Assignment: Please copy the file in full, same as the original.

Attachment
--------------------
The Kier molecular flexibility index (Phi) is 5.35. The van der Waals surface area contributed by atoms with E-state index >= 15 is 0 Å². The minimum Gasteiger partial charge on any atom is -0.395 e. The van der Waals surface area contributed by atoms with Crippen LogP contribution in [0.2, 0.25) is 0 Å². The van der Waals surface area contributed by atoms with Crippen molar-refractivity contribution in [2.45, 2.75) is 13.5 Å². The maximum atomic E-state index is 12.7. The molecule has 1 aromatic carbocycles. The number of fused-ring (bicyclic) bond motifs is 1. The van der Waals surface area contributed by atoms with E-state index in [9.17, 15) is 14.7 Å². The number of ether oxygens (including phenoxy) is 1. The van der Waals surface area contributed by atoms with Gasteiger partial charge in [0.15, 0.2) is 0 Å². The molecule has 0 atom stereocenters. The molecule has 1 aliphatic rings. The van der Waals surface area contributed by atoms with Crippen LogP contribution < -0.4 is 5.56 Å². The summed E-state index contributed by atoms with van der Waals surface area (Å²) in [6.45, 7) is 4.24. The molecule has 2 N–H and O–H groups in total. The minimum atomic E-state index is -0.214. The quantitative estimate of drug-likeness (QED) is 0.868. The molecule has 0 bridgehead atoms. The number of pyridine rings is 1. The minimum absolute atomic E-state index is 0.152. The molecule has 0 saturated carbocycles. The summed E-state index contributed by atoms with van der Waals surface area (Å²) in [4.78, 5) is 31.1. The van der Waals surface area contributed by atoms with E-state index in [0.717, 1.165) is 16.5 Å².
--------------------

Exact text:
The Kier molecular flexibility index (Phi) is 5.35. The van der Waals surface area contributed by atoms with E-state index >= 15 is 0 Å². The minimum Gasteiger partial charge on any atom is -0.395 e. The van der Waals surface area contributed by atoms with Crippen LogP contribution in [0.2, 0.25) is 0 Å². The van der Waals surface area contributed by atoms with Crippen molar-refractivity contribution in [2.45, 2.75) is 13.5 Å². The maximum atomic E-state index is 12.7. The molecule has 1 aromatic carbocycles. The number of fused-ring (bicyclic) bond motifs is 1. The van der Waals surface area contributed by atoms with E-state index in [9.17, 15) is 14.7 Å². The number of ether oxygens (including phenoxy) is 1. The van der Waals surface area contributed by atoms with Gasteiger partial charge in [0.15, 0.2) is 0 Å². The molecule has 0 atom stereocenters. The molecule has 1 aliphatic rings. The van der Waals surface area contributed by atoms with Crippen LogP contribution < -0.4 is 5.56 Å². The summed E-state index contributed by atoms with van der Waals surface area (Å²) in [6.45, 7) is 4.24. The molecule has 2 N–H and O–H groups in total. The minimum atomic E-state index is -0.214. The quantitative estimate of drug-likeness (QED) is 0.868. The molecule has 0 bridgehead atoms. The number of pyridine rings is 1. The minimum absolute atomic E-state index is 0.152. The molecule has 0 saturated carbocycles. The summed E-state index contributed by atoms with van der Waals surface area (Å²) in [4.78, 5) is 31.1. The van der Waals surface area contributed by atoms with E-state index in [0.717, 1.165) is 16.5 Å².